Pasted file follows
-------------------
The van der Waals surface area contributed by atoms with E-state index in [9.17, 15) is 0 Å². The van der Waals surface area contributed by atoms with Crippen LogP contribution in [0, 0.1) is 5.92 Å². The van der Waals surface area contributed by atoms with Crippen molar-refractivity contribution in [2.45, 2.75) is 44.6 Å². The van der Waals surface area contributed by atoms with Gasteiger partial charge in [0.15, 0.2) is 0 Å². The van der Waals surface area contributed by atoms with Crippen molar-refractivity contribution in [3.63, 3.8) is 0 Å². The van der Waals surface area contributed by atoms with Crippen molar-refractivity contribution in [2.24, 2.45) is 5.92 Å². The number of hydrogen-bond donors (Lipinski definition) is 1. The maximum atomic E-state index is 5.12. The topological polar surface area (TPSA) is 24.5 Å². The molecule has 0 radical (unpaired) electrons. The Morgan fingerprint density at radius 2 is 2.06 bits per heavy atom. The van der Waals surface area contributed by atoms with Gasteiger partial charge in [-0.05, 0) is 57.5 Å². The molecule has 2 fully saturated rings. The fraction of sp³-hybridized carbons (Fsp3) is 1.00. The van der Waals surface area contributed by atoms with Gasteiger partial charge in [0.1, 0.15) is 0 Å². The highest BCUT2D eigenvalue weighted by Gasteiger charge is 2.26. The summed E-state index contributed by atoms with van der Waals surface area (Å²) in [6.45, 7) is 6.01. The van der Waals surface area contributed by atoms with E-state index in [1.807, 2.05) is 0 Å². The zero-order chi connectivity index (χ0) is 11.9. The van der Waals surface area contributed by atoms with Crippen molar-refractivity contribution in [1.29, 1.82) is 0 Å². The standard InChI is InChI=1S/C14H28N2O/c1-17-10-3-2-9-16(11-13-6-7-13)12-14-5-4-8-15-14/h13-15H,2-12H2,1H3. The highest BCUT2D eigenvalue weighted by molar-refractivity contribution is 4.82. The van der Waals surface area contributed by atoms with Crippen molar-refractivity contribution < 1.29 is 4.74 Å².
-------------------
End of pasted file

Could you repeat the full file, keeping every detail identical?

The van der Waals surface area contributed by atoms with E-state index in [9.17, 15) is 0 Å². The van der Waals surface area contributed by atoms with Crippen LogP contribution in [0, 0.1) is 5.92 Å². The van der Waals surface area contributed by atoms with Crippen molar-refractivity contribution in [2.45, 2.75) is 44.6 Å². The van der Waals surface area contributed by atoms with Gasteiger partial charge in [0.15, 0.2) is 0 Å². The van der Waals surface area contributed by atoms with Crippen molar-refractivity contribution in [3.63, 3.8) is 0 Å². The van der Waals surface area contributed by atoms with Crippen molar-refractivity contribution in [2.24, 2.45) is 5.92 Å². The number of hydrogen-bond donors (Lipinski definition) is 1. The maximum atomic E-state index is 5.12. The topological polar surface area (TPSA) is 24.5 Å². The molecule has 0 radical (unpaired) electrons. The Morgan fingerprint density at radius 2 is 2.06 bits per heavy atom. The van der Waals surface area contributed by atoms with Gasteiger partial charge in [-0.05, 0) is 57.5 Å². The molecule has 2 fully saturated rings. The fraction of sp³-hybridized carbons (Fsp3) is 1.00. The van der Waals surface area contributed by atoms with Gasteiger partial charge in [0.1, 0.15) is 0 Å². The highest BCUT2D eigenvalue weighted by Gasteiger charge is 2.26. The summed E-state index contributed by atoms with van der Waals surface area (Å²) in [6.45, 7) is 6.01. The van der Waals surface area contributed by atoms with E-state index in [1.807, 2.05) is 0 Å². The zero-order chi connectivity index (χ0) is 11.9. The van der Waals surface area contributed by atoms with Crippen molar-refractivity contribution in [1.29, 1.82) is 0 Å². The standard InChI is InChI=1S/C14H28N2O/c1-17-10-3-2-9-16(11-13-6-7-13)12-14-5-4-8-15-14/h13-15H,2-12H2,1H3. The highest BCUT2D eigenvalue weighted by molar-refractivity contribution is 4.82. The van der Waals surface area contributed by atoms with Crippen molar-refractivity contribution < 1.29 is 4.74 Å².